III. CIVIL RESISTANCE
`I came to understand the petroleum problem not through my own volition: It was 11:30 at night and I was driving home on the highway. I thought the whole valley seemed more lit up than usual. As I got near to the parish I said to myself `I think that`s my house` and it was. Great columns of flame shot 300 meters into the air and nine people died in the explosion. We tried to reach a reasonable settlement with PEMEX and the government, but they ignored us.` Father Francisco Goitia President, Tabasco Human Rights Committee
The ephemeral petroleum boom of the seventies was used to justify the resulting environmental and human devastation. The social costs of the boom have never been addressed. Expropriations and damage to `ejidos` caused agricultural and fishing communities to abandon their traditional activities to seek work generated by the boom. The rapid growth of petroleum cities overwhelmed the capacity of local governments to meet social needs and provide basic services. The cost of living skyrocketed. After the boom came hard times as petroleum prices stabilized at lower than expected levels in the 1980`s. The number of jobs in petroleum industries fell sharply. Peasants and fishermen found it difficult to recover their former levels of productivity. In the 1990`s downsizing hit Tabasco as nationwide economic restructuring marked Mexico`s entrance into the `global economy.` New technologies have allowed for the removal of thousands of employees from the public and private sectors, while promised economic alternatives failed to emerge. The feverish petroleum activities of the last two decades have gone on without the environmental and social policies that could have made the industry an agent of social development. PEMEX has ignored and tried to silence growing discontent emerging throughout Mexico`s southeast. There existed no genuine environmental policies promoting the prudent use of petroleum resources or industrial management that guaranteed the health and ecosystems of the local populace. Petroleum developers have ignored the culture and organization of communities. New forms of relations imposed by the new economic model have undermined the ability of communities to live harmoniously, ignoring their values, knowledge, and management of local eco-systems.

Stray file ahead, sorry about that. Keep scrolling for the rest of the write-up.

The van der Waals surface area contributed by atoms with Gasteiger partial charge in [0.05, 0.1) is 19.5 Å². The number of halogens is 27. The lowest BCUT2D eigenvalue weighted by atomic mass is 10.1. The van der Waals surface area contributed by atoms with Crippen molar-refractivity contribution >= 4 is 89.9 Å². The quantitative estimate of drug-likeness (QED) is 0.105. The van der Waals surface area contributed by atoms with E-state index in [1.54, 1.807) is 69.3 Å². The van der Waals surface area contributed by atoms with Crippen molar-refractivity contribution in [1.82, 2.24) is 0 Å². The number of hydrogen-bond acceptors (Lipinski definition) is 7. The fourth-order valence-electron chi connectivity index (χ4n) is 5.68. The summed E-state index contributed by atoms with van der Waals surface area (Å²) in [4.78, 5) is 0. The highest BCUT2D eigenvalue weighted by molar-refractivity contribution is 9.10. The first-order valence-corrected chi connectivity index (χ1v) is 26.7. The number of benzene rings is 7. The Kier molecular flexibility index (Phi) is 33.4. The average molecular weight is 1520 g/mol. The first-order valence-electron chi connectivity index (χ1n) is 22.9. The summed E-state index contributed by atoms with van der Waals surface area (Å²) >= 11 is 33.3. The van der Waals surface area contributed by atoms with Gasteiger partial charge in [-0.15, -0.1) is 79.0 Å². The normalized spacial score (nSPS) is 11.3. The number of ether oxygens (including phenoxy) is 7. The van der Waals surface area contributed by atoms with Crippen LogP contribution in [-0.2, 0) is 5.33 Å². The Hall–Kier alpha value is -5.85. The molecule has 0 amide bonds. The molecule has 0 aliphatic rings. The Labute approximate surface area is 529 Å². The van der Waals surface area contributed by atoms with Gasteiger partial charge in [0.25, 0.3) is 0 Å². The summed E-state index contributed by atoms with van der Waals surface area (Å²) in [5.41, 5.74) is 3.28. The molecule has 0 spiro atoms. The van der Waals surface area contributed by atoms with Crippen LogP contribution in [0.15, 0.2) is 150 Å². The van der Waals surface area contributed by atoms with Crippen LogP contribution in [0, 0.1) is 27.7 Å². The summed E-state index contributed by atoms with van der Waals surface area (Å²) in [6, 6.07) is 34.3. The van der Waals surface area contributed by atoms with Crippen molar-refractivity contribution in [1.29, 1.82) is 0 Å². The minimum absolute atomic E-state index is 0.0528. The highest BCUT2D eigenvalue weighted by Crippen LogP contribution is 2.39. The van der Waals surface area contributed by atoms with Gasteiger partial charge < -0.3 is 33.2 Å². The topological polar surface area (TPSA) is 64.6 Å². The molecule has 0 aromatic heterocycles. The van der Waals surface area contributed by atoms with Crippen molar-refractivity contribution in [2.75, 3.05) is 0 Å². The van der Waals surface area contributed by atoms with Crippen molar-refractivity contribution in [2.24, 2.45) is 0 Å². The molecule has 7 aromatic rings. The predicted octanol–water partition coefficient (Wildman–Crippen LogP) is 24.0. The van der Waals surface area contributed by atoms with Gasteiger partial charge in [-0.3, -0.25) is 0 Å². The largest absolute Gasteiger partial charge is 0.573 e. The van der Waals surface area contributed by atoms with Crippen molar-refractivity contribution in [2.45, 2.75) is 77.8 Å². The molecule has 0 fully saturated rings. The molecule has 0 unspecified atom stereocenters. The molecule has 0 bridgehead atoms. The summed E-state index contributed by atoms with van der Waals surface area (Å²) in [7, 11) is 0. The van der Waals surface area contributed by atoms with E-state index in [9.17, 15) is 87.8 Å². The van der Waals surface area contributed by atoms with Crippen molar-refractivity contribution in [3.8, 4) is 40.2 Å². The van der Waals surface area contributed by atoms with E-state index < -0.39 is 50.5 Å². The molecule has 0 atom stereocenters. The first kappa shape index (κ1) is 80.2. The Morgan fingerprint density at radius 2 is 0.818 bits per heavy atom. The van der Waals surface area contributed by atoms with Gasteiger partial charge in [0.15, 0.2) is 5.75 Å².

`After the explosion in 1995, PEMEX and the government came to our community with hand-outs to try to keep people from talking about what had happened. But you can`t fool peasants anymore.` Resident of Platano y Cacao